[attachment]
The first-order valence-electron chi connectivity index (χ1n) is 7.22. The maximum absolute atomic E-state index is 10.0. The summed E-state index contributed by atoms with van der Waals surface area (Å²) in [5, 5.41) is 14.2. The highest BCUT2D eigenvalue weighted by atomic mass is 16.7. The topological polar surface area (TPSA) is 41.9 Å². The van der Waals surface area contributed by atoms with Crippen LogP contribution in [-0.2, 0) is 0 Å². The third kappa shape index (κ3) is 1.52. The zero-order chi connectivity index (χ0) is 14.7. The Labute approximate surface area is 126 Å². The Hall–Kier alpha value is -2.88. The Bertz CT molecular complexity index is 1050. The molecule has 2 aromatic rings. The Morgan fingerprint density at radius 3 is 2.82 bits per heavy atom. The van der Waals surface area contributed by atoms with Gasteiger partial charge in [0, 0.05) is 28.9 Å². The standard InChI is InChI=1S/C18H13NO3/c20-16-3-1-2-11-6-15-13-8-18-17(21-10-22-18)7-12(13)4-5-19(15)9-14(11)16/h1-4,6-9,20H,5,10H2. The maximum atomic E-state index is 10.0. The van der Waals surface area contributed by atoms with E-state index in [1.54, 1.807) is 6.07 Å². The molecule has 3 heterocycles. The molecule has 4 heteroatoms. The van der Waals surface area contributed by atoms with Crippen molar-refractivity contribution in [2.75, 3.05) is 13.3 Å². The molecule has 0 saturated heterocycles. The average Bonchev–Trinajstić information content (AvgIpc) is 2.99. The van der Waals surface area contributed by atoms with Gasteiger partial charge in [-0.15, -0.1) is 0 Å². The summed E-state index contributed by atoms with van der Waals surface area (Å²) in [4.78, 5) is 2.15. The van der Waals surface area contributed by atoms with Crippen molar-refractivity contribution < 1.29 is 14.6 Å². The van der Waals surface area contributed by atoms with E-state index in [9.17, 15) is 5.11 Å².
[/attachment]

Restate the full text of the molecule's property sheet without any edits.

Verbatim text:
The first-order valence-electron chi connectivity index (χ1n) is 7.22. The maximum absolute atomic E-state index is 10.0. The summed E-state index contributed by atoms with van der Waals surface area (Å²) in [5, 5.41) is 14.2. The highest BCUT2D eigenvalue weighted by atomic mass is 16.7. The topological polar surface area (TPSA) is 41.9 Å². The van der Waals surface area contributed by atoms with Crippen LogP contribution in [-0.2, 0) is 0 Å². The third kappa shape index (κ3) is 1.52. The zero-order chi connectivity index (χ0) is 14.7. The Labute approximate surface area is 126 Å². The Hall–Kier alpha value is -2.88. The Bertz CT molecular complexity index is 1050. The molecule has 2 aromatic rings. The Morgan fingerprint density at radius 3 is 2.82 bits per heavy atom. The van der Waals surface area contributed by atoms with Gasteiger partial charge in [0, 0.05) is 28.9 Å². The standard InChI is InChI=1S/C18H13NO3/c20-16-3-1-2-11-6-15-13-8-18-17(21-10-22-18)7-12(13)4-5-19(15)9-14(11)16/h1-4,6-9,20H,5,10H2. The maximum atomic E-state index is 10.0. The van der Waals surface area contributed by atoms with E-state index in [1.54, 1.807) is 6.07 Å². The molecule has 3 heterocycles. The molecule has 4 heteroatoms. The van der Waals surface area contributed by atoms with Crippen molar-refractivity contribution in [2.75, 3.05) is 13.3 Å². The molecule has 0 saturated heterocycles. The average Bonchev–Trinajstić information content (AvgIpc) is 2.99. The van der Waals surface area contributed by atoms with Gasteiger partial charge in [-0.15, -0.1) is 0 Å². The summed E-state index contributed by atoms with van der Waals surface area (Å²) in [4.78, 5) is 2.15. The van der Waals surface area contributed by atoms with Crippen molar-refractivity contribution < 1.29 is 14.6 Å². The van der Waals surface area contributed by atoms with E-state index in [9.17, 15) is 5.11 Å².